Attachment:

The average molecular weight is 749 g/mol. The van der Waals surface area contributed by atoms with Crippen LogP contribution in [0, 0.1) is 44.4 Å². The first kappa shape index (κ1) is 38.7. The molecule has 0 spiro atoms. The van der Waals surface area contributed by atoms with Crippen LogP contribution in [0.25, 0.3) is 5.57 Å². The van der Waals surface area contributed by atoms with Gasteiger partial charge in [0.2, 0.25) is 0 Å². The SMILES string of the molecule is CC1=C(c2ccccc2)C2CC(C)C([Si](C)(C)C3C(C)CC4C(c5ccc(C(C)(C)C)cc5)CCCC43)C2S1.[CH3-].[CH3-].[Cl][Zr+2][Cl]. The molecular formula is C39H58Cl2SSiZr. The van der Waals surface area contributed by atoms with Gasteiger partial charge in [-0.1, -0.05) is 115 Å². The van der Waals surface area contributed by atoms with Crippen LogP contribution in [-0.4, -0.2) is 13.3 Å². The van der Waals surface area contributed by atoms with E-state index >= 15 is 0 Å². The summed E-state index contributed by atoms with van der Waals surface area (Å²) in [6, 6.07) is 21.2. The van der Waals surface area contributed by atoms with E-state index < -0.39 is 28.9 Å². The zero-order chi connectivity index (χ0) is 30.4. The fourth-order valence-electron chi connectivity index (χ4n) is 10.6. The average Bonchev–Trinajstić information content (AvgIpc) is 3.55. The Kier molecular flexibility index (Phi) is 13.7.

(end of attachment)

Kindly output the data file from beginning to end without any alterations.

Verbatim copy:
The average molecular weight is 749 g/mol. The van der Waals surface area contributed by atoms with Crippen LogP contribution in [0, 0.1) is 44.4 Å². The first kappa shape index (κ1) is 38.7. The molecule has 0 spiro atoms. The van der Waals surface area contributed by atoms with Crippen LogP contribution in [0.25, 0.3) is 5.57 Å². The van der Waals surface area contributed by atoms with Gasteiger partial charge in [0.2, 0.25) is 0 Å². The SMILES string of the molecule is CC1=C(c2ccccc2)C2CC(C)C([Si](C)(C)C3C(C)CC4C(c5ccc(C(C)(C)C)cc5)CCCC43)C2S1.[CH3-].[CH3-].[Cl][Zr+2][Cl]. The molecular formula is C39H58Cl2SSiZr. The van der Waals surface area contributed by atoms with Gasteiger partial charge in [-0.1, -0.05) is 115 Å². The van der Waals surface area contributed by atoms with Crippen LogP contribution in [-0.4, -0.2) is 13.3 Å². The van der Waals surface area contributed by atoms with E-state index >= 15 is 0 Å². The summed E-state index contributed by atoms with van der Waals surface area (Å²) in [6, 6.07) is 21.2. The van der Waals surface area contributed by atoms with E-state index < -0.39 is 28.9 Å². The zero-order chi connectivity index (χ0) is 30.4. The fourth-order valence-electron chi connectivity index (χ4n) is 10.6. The average Bonchev–Trinajstić information content (AvgIpc) is 3.55. The Kier molecular flexibility index (Phi) is 13.7.